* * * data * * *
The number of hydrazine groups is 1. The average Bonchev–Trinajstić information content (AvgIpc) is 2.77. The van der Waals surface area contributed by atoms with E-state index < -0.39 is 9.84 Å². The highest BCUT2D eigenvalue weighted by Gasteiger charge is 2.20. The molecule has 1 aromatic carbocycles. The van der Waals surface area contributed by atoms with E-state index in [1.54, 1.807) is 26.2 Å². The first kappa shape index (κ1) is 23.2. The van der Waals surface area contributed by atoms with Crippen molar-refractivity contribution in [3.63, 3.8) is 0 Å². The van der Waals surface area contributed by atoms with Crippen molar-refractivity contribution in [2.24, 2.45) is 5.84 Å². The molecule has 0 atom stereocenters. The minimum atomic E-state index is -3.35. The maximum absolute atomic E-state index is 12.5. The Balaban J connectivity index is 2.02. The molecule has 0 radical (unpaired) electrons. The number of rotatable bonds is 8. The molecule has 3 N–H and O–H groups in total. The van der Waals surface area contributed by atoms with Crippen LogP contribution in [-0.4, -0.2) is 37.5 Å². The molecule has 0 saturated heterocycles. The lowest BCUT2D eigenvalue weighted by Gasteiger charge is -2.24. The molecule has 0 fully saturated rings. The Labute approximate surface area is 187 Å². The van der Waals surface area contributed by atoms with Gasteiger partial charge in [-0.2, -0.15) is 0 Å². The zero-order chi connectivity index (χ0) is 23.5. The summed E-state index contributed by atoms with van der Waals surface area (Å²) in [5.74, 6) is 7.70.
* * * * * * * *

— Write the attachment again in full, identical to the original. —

The number of hydrazine groups is 1. The average Bonchev–Trinajstić information content (AvgIpc) is 2.77. The van der Waals surface area contributed by atoms with E-state index < -0.39 is 9.84 Å². The highest BCUT2D eigenvalue weighted by Gasteiger charge is 2.20. The molecule has 1 aromatic carbocycles. The van der Waals surface area contributed by atoms with E-state index in [1.54, 1.807) is 26.2 Å². The first kappa shape index (κ1) is 23.2. The van der Waals surface area contributed by atoms with Crippen molar-refractivity contribution in [3.63, 3.8) is 0 Å². The van der Waals surface area contributed by atoms with Crippen molar-refractivity contribution in [2.24, 2.45) is 5.84 Å². The molecule has 0 atom stereocenters. The minimum atomic E-state index is -3.35. The maximum absolute atomic E-state index is 12.5. The Balaban J connectivity index is 2.02. The molecule has 0 radical (unpaired) electrons. The number of rotatable bonds is 8. The molecule has 3 N–H and O–H groups in total. The van der Waals surface area contributed by atoms with Crippen LogP contribution in [-0.4, -0.2) is 37.5 Å². The molecule has 0 saturated heterocycles. The lowest BCUT2D eigenvalue weighted by Gasteiger charge is -2.24. The molecule has 0 fully saturated rings. The Labute approximate surface area is 187 Å². The van der Waals surface area contributed by atoms with Gasteiger partial charge in [-0.2, -0.15) is 0 Å². The zero-order chi connectivity index (χ0) is 23.5. The summed E-state index contributed by atoms with van der Waals surface area (Å²) in [5.74, 6) is 7.70.